Feb 5, 2011

More on Krems, Austria

"[...] I was asked by an art museum in Austria to do an installation project. The museum was in this really little town called Krems, about an hour from Vienna. And so I went to check it out. Krems is this sort of a perfect little Austrian town on the Danube filled with medieval churches and these elegant onion-domed towers and spires. The Kunsthalle there is connected to a twelfth century church where they do a lot of their larger exhibitions now. This building was a church for about six hundred years and since then it's been used for like a variety of different things like a kind of a flop house for pilgrims and indigents, and then a convent and then it was an all purpose kind of cultural institution - it's this huge structure and very resonant acoustics with really really long delays. The museum wanted me to design something, some sort of sound installation, whatever I wanted, especially for this particular space with its resonance.

At first I was trying to figure out how to get the church to talk, to make something about language, about language that was going up... [...]

Every day I would walk around this little town, and the weird thing about this place was that right in the middle of town there was this huge maximum security prison - tall gray walls and these enormous guard towers... And it was really strange because mostly prisons are built out on heaths or in some uninhabited wild faraway area. So, I'm looking around the town and thinking about what to do and I climbed to the top of the belltower of this church to try to get a better view of the way the town was laid out, just a bigger picture. I was up there in the belfry and I suddenly realized that I could look directly over at the guy with a machine gun in the guardtower and then directly down into the prison yard from the belltower.

So, I proposed making this thing for the church - for the cultural institution - called
Life. It would work like this: we'd make a three dimensional life-size cast of one of the prisoners and place it in the apse in this church. And then using a live video feed, the image of the prisoner would be projected from the prison to the church. So the video signal would travel in a straight line from the prison, up the guard tower, across the street to the church, down the bell tower into the apse, and finally mapping onto this three dimensional cast. So you could walk up to this three dimensional image and touch it and would be something that was kind of there and not there. (I suppose a one way system from that point of view.)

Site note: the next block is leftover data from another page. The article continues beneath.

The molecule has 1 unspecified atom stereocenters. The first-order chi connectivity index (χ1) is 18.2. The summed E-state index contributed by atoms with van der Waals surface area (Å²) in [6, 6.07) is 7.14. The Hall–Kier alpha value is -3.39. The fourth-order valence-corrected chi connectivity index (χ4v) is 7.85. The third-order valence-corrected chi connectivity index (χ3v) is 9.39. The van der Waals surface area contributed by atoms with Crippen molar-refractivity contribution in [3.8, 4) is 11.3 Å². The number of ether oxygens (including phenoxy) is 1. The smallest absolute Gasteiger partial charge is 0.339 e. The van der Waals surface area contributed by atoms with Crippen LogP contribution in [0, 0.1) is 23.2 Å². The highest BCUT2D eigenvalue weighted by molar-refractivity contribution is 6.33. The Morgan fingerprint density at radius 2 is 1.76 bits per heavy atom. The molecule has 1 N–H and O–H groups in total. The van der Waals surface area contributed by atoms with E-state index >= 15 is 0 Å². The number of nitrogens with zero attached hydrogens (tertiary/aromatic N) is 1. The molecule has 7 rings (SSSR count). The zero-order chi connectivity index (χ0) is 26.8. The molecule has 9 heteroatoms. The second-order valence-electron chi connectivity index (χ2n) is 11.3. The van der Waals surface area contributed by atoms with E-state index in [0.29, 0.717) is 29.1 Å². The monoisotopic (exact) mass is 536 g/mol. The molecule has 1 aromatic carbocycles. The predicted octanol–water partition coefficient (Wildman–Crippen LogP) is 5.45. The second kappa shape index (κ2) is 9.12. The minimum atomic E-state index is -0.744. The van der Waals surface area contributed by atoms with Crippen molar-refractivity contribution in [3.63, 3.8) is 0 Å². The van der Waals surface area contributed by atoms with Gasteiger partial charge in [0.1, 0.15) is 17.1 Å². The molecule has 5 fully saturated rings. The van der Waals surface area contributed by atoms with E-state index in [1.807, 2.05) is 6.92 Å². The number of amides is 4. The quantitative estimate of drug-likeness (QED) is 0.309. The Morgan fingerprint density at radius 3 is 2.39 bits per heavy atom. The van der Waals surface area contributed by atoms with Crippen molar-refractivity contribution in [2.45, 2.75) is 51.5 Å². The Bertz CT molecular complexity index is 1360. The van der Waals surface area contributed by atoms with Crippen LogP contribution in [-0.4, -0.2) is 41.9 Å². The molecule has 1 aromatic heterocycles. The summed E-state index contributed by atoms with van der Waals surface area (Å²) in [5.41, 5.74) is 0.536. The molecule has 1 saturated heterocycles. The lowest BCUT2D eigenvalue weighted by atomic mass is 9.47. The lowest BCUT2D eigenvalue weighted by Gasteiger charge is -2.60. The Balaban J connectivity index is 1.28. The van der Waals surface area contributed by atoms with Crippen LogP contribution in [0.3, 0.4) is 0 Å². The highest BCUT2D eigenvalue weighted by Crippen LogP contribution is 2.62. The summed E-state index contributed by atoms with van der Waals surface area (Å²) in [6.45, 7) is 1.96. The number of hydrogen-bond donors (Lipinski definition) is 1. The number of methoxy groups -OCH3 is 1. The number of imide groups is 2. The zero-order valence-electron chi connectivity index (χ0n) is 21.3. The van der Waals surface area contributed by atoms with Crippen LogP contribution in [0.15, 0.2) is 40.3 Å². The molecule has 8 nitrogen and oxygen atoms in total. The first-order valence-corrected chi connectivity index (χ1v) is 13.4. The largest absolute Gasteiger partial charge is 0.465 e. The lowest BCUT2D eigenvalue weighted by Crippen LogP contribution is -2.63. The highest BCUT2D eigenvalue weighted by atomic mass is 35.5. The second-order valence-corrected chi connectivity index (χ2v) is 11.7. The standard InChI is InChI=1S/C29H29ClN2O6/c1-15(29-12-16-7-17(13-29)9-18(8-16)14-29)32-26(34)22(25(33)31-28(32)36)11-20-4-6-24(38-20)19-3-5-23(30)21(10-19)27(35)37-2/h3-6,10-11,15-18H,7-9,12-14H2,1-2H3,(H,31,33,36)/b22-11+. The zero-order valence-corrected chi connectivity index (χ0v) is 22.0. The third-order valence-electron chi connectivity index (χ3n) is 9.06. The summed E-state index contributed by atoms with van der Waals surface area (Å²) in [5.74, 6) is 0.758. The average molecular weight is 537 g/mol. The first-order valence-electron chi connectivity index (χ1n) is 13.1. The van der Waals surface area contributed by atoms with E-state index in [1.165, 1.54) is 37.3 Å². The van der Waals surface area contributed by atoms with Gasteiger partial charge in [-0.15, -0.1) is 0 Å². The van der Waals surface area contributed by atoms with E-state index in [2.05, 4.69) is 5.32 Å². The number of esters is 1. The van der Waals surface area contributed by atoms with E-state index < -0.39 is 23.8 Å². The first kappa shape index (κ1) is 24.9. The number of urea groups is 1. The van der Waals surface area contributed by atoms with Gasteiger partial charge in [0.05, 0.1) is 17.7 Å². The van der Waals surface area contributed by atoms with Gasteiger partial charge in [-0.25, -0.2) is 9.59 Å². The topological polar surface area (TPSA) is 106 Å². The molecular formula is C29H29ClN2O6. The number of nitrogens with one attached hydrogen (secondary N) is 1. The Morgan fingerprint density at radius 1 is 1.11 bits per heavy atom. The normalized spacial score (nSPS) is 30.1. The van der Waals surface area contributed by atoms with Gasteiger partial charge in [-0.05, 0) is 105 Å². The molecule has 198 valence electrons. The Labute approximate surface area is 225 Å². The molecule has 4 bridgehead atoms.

I wrote some things for the curators about why I wanted to do this, about my interest in telepresence and how cameras are changing different attitudes towards particularly the human body - incarceration vs. incarnation - and distinguish the prison and the church. And I said I thought it would raise some interesting questions about time, icons and cameras and the function of institutions. Now of course I was also pretty nervous about this idea as well. I mean it's one thing for a priest to deliver a sermon about evil incarnate in a church and it's really another thing to actually come in as a foreigner and teleport a prisoner into the apse.

Anyway, the curators at the Kunsthalle were enthusiastic about doing the project but a couple of weeks later they discovered that Austrian law forbids the representation of the prisoner's face, so once they're in prison they're like erased and that's part - a big part - of the punishment. I decided that without the face, the projection would be pointless, I mean,
Life from the Collar down is just not that gripping. I mean, humans have (to have) eyes or, in a way, they aren't really there. So I dropped this idea. [...]"

(excerpt from a lecture given by Laurie Anderson at New School in 2005,
as heard in this video)

(FYI: this project was the predecessor of Laurie Anderson's Dal Vivo (Life) project)